Senda Berenson, Mother of Women’s Basketball

Senda Berenson (Valvrojenski), the first woman inaugurated into the Basketball Hall of Fame, died on this date in 1954. Known as “The Mother of Women’s Basketball,” she was the first physical education instructor at Smith College, and in 1893 she conducted the first women’s basketball game — sophomores against freshmen. Six years later, she modified […]

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Of Hoops and Hebrews

HOW JEWS CHANGED BASKETBALL by Mikhail Horowitz   Discussed in This Essay: The Chosen Game: A Jewish Basketball History, by Charley Rosen. University of Nebraska Press, 2017, 208 pages.  Seven-foot Jews in the NBA, slam-dunking! My alarm clock rings.     —Anonymous haiku on the Internet   FOR THE MOST PART the Jewish hoopers chronicled by Charley Rosen […]

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Marty Reisman, Table Tennis Champ

Table tennis champion Marty Reisman was born in New York City on this date in 1930. Reisman, known as “The Needle” due to his slim build, learned to play the game in New York settlement houses, starting his career during his teen years as a ping pong “hustler” (as he referred to himself in the […]

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The Dodgers’ Jewish Battery

Larry Sherry, relief pitcher with the Los Angeles Dodgers and Detroit Tigers, died at 71 on this date in 2006. Sherry and his brother, catcher Norm Sherry, were the first Jewish battery (pitcher-catcher team) in major league baseball history, and the two of them helped lead the Dodgers to a World Series victory in six games over the […]

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Orthodox Point Guard Naama Shafir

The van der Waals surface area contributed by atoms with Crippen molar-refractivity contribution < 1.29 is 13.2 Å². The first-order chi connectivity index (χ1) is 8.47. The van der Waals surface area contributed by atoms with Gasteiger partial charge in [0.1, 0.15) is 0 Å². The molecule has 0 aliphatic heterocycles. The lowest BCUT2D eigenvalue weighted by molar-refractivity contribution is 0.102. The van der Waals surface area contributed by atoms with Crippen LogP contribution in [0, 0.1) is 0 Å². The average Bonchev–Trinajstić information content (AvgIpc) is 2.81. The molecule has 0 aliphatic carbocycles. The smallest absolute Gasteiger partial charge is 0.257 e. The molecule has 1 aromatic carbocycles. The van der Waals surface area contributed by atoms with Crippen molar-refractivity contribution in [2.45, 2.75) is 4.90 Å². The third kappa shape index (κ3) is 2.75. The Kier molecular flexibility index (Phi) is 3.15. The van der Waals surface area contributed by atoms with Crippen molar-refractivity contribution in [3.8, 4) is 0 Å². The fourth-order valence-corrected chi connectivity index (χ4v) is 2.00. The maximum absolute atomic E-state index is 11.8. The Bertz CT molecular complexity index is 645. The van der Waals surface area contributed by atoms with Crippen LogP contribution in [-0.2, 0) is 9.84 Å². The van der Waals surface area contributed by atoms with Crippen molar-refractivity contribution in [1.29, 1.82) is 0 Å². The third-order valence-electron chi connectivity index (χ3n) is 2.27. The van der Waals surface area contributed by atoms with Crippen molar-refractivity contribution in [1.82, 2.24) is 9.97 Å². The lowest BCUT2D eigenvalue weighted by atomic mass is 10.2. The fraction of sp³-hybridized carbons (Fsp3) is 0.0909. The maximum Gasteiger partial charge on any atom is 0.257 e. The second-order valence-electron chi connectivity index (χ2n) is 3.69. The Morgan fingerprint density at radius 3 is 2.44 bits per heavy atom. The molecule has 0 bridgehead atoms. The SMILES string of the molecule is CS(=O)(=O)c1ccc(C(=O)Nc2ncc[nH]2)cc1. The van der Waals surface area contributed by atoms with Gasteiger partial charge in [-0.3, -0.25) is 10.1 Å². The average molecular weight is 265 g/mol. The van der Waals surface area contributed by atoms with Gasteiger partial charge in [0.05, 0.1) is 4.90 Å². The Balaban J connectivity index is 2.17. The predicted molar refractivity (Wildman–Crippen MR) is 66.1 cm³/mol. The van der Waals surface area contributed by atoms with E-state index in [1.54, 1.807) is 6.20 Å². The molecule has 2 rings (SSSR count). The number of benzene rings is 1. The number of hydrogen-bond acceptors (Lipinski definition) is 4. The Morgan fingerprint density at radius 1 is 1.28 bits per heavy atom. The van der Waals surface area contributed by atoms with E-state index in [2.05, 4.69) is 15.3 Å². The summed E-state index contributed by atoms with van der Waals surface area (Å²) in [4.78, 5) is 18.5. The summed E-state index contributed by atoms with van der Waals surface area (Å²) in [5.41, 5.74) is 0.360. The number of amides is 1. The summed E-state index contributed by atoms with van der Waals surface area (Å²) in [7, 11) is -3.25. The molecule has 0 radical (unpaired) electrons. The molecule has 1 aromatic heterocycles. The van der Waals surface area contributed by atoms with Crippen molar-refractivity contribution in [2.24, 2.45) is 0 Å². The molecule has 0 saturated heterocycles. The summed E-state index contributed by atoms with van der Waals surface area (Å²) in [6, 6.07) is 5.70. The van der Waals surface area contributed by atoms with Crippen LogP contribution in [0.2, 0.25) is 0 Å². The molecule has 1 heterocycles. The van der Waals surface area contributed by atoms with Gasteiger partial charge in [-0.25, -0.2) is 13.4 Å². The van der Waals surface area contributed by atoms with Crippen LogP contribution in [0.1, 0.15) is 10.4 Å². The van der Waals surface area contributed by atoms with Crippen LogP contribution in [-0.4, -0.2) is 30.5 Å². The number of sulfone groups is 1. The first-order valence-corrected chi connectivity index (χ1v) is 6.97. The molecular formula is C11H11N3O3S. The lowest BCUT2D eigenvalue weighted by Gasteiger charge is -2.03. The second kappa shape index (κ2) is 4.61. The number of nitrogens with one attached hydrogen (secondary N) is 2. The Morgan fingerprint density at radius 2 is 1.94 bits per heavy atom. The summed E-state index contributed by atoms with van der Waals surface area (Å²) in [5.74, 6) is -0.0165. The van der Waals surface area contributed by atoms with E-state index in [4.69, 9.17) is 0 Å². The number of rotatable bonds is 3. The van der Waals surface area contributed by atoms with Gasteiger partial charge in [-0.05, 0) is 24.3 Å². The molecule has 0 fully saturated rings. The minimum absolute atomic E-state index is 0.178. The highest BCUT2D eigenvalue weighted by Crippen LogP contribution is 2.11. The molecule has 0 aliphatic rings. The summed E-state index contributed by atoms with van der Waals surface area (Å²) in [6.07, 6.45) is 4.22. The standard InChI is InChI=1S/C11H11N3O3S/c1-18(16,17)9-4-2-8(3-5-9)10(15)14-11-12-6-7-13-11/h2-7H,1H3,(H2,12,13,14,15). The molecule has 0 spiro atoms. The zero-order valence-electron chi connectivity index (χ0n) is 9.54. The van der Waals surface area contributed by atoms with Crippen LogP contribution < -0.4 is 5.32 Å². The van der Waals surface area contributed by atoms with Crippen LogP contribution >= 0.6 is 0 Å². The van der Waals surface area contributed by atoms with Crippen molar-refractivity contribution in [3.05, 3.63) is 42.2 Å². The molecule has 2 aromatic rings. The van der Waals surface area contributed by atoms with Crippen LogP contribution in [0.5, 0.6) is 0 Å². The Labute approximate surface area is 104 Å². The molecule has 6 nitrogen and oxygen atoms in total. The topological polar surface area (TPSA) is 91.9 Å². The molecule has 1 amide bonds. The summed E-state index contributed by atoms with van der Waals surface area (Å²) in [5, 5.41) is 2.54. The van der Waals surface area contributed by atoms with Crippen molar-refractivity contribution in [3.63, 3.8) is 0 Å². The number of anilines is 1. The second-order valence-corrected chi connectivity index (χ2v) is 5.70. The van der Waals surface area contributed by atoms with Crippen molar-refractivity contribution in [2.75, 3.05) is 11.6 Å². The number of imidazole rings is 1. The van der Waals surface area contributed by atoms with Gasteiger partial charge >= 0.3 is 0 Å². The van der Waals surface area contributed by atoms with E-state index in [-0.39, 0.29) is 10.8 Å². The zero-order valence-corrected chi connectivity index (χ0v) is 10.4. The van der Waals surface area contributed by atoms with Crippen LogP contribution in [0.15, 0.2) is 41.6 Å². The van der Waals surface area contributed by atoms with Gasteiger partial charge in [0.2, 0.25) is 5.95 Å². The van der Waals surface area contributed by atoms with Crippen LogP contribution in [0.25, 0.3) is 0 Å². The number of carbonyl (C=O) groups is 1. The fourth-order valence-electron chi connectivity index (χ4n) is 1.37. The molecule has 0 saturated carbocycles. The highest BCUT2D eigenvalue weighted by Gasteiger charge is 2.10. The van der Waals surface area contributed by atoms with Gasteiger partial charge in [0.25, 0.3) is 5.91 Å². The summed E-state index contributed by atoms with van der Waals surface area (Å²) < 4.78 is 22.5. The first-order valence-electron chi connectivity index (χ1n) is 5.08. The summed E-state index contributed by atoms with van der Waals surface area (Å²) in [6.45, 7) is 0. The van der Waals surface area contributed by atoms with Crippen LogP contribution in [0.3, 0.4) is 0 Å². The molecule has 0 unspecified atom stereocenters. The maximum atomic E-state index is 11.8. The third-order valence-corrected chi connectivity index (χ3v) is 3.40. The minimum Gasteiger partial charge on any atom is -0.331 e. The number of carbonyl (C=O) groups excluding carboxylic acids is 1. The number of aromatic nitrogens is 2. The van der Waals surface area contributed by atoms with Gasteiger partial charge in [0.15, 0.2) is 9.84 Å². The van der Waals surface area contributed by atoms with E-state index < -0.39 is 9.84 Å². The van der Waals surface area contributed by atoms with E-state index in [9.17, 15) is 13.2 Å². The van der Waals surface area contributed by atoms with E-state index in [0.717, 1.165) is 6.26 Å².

Naama Shafir scored a career high forty points on this date in 2011 to lead her basketball team, the University of Toledo Rockets, to a National Invitational Tournament title. A native of Hoshaya, Israel, Shafir was the first female Orthodox Jew to earn an NCAA Division I scholarship. Her school and team accommodated her needs […]

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March 3: Surfing for Peace

Dorian “Doc” Paskowitz, a Stanford-trained physician who gave up medicine to become a full-time surfer and spent twenty-five years living in camper vans with his wife and as many as nine children, was born in Galveston, Texas on this date in 1921. Paskowitz became a doctor in 1946, served in the Navy, then quit his […]

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February 3: The Tormented Umpire

Dolly (Albert) Stark became the first Jewish umpire in Major League Baseball when he was added to the National League roster on this date in 1928. Stark was born poor and lost his father at a young age; his mother then went blind, and he ended up on an orphans’ home. He became a semi-pro […]

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December 7: A 5’1″ Champion

Allen Rosenberg, who coached the United States Olympic rowing team that won the gold medal in Tokyo in 1964, as well as teams that won the Lucerne world championship in 1974 and the Pan American Games in 1975, died at 82 on this date in 2013. Rosenberg was an attorney and a pharmacist who used […]

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July 18: The Cyclist Who Saved Jews

Gino Bartali, a champion Italian cyclist who during World War II saved a family of Jews in his cellar and carried messages and documents by bicycle to the Italian Resistance, was born in Florence on this date in 1914. He began racing at age 13, was the Italian national champion by 22, and won the […]

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